the content can be controversial. It is safer for me to write about recovery through the 12 Steps since one’s experiences can seldom be argued. But recently I have been bothered by certain news reports and advertisements that concern themselves with recovery particularly from alcoholism. (I’ll cover the ads in a different article.)
There was a report recently about the FDA’s approval of a new drug, Vivitrol, to treat alcoholism. I decided to get information about it so that I could share it with all of you and also arrest my own concerns as to how it worked.
Vivitrol is the first and only injectable drug and is given once per month by a health care provider. When the drug was tested it was given to those who could abstain from drinking and were not drinking when starting treatment. The patients selected in the study had about 20 days per month of heavy drinking which was five or more drinks per day for men and four or more drinks per day for women. The longer a person was abstained from drinking prior to the injection, the better they did. They were significantly more likely to remain abstinent and if they did not abstain, drank less.
Here’s how it works or here is how the scientists “think” it works. “The medication works by binding opioid receptors in the brain. We don’t know exactly how opioid receptors are involved in alcohol dependence, but there’s a very good preclinical data that indicate that medications that bind to these receptors and block them reduce drinking and remove the incentive to drink.” (Michael Bohn, MD).
The bottom line is that it works if you abstain from alcohol but it doesn’t actually keep you from drinking altogether. So I guess out of the 18 million people in the U.S. today who are dependent upon alcohol or abuse alcohol, they can choose if they want to be 100% sober or just drink a little. I don’t believe there is any data yet that would tell us if those who are on Vivitrol and drink “a little” are likely to once again become full-fledged alcoholics or because of this drug they become “normal” drinkers.
Here, my friends, is the good news to all of this. Most experts agree that for optimum recovery this new drug should be combined with a 12 Step Program (AA). What the experts can’t understand though is why AA works better than anything else. They understand the core of the program but they can’t explain why it works. The “hint” they have is that “alcoholics who got support from AA members were three times more likely to stay sober as those who got no support. Alcoholics who got similar support from people outside of AA were no more likely to stay sober than those who got no support.” (Lee Ann Kaskutas, DrPH, Alcohol Research Group, Berkeley, CA).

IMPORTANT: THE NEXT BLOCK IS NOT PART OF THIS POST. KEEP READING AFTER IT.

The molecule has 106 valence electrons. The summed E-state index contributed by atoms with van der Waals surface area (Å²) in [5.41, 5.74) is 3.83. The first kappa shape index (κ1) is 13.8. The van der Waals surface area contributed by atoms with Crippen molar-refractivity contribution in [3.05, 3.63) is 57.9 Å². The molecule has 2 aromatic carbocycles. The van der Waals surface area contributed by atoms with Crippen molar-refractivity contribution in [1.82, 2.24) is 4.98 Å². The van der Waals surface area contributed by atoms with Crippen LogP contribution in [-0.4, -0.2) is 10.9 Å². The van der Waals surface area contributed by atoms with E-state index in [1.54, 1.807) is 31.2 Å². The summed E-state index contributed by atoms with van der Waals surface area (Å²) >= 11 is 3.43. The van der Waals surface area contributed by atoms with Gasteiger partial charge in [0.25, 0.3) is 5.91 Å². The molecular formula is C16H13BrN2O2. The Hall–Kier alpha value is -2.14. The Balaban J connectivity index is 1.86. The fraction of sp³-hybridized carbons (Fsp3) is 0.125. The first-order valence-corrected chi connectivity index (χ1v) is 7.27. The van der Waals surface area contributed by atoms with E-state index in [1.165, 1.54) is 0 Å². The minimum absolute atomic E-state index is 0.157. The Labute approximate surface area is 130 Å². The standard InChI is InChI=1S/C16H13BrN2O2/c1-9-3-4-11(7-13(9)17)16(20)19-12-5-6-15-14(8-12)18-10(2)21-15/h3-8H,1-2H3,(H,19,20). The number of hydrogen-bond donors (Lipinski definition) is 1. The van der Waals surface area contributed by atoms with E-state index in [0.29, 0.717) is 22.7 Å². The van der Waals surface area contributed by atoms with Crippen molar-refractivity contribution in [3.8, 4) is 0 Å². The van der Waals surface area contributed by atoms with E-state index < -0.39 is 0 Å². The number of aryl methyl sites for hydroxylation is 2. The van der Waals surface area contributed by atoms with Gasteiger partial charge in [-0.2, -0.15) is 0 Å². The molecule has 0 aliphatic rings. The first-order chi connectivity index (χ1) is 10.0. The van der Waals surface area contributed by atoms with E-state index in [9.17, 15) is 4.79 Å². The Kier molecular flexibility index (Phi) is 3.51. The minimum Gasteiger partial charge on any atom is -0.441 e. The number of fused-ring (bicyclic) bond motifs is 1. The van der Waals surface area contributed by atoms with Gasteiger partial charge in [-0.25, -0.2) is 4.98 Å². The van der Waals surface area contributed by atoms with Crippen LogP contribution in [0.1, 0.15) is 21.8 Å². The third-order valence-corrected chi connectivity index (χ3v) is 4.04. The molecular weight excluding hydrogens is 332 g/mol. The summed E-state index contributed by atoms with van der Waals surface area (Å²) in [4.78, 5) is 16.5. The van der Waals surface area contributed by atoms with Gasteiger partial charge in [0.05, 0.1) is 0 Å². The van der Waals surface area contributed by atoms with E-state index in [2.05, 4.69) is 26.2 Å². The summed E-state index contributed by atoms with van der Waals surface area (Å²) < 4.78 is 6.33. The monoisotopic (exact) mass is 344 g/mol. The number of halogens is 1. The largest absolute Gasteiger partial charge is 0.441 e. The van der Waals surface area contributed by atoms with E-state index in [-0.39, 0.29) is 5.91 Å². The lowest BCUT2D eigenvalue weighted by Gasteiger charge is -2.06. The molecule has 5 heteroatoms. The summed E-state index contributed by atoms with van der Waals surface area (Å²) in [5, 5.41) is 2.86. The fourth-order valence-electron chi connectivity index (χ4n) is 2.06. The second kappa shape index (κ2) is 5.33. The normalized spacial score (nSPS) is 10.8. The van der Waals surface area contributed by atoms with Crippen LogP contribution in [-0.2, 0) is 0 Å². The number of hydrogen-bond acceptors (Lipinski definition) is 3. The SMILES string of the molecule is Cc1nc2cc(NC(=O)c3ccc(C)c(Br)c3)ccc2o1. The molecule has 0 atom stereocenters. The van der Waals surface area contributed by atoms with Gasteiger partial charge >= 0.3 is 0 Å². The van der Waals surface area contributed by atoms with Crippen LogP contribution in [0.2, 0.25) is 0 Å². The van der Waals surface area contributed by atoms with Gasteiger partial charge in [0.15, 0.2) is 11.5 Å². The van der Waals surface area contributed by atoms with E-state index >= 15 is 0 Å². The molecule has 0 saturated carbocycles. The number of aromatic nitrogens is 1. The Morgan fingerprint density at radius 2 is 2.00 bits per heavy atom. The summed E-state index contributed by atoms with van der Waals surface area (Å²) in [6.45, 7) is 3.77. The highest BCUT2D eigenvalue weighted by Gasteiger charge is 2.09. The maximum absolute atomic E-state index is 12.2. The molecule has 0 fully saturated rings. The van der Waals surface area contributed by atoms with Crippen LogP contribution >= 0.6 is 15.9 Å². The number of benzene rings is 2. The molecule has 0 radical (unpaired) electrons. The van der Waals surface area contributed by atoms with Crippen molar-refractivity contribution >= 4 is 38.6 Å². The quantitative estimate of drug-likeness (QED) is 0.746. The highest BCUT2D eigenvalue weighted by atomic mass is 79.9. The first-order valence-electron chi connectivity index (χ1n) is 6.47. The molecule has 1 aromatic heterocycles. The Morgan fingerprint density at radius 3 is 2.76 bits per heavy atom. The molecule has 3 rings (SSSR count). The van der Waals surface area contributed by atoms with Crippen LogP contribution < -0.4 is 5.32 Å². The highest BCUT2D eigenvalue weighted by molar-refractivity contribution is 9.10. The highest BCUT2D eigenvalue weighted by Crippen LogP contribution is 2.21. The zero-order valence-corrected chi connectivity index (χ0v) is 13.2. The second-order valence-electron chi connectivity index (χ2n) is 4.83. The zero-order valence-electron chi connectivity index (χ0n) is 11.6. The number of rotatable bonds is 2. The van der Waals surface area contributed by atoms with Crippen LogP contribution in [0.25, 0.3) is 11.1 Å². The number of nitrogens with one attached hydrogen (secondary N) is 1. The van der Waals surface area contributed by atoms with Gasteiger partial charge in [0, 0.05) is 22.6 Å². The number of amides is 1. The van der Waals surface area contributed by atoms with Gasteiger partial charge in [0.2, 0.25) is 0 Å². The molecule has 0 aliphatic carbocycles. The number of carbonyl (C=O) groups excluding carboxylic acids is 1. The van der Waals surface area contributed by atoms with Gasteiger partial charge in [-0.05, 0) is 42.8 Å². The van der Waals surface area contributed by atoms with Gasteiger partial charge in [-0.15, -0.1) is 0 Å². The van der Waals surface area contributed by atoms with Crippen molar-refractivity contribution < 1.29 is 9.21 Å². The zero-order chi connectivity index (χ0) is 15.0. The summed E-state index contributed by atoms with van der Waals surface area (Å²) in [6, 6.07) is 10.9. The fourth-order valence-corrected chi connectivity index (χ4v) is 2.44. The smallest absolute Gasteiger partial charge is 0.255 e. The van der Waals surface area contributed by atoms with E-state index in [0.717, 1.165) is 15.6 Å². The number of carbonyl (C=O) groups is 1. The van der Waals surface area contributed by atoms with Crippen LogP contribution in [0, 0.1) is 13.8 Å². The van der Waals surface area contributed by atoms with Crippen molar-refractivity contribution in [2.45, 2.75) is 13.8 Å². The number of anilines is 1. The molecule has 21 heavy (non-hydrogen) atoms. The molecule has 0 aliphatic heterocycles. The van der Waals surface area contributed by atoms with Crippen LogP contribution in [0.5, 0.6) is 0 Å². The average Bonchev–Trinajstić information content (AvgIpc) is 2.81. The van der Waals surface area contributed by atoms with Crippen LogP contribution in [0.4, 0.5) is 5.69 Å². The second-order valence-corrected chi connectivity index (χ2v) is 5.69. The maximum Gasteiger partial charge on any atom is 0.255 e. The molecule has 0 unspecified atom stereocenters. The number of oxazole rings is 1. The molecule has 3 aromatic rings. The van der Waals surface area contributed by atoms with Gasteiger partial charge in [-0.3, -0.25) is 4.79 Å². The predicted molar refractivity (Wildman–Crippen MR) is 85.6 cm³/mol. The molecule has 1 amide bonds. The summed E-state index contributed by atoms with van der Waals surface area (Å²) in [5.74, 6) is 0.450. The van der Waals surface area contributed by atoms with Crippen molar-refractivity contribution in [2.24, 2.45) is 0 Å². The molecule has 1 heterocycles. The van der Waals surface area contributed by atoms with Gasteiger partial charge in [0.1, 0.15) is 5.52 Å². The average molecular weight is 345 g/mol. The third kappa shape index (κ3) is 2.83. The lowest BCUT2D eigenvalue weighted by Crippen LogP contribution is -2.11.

“We still have a poor understanding of what AA-exposed individuals actually do and how prescribed AA-related practices may mobilize and sustain behavior change.” (J. Scott Tonigan, PhD, University of New Mexico)
The experts are not so expert when it comes to AA and how and why it works. We know how it works because the Big Book of Alcoholics Anonymous tells us in Chapter Five “How It Works”. We in recovery have found the solution to our alcoholism but not through self-help, mental health professionals, or physicians. They may have guided us toward the road to recovery but only after taking Step One, a commitment to working all of the steps with a sponsor, going to meetings, and helping others can we feel certain we are recovering.
Recovery is a life-long process. We know that alcohol is cunning, baffling and powerful so to believe that we are “recovered” and can drink again, is to give in to the enemy. We also have learned a new way of life; something that normal drinkers or non-addicts might never have an opportunity to learn. AA is not about data, scientific facts, or statistics. AA concerns itself with the things we can’t see on paper; the things we can’t study; the intangibles. Let the “experts” try to figure us out. My guess is that they never will!
Namaste’. May you walk your journey in peace and harmony.
Note: For those of you who might be interested in this drug or know someone who might be, I am not suggesting it is not a valid avenue to help stop drinking. What I am suggesting is that drugs such as Vivitrol have a place in recovery but I am of the opinion that “real” recovery (alcohol is but a symptom) results when we enter and follow a 12 Step Program.
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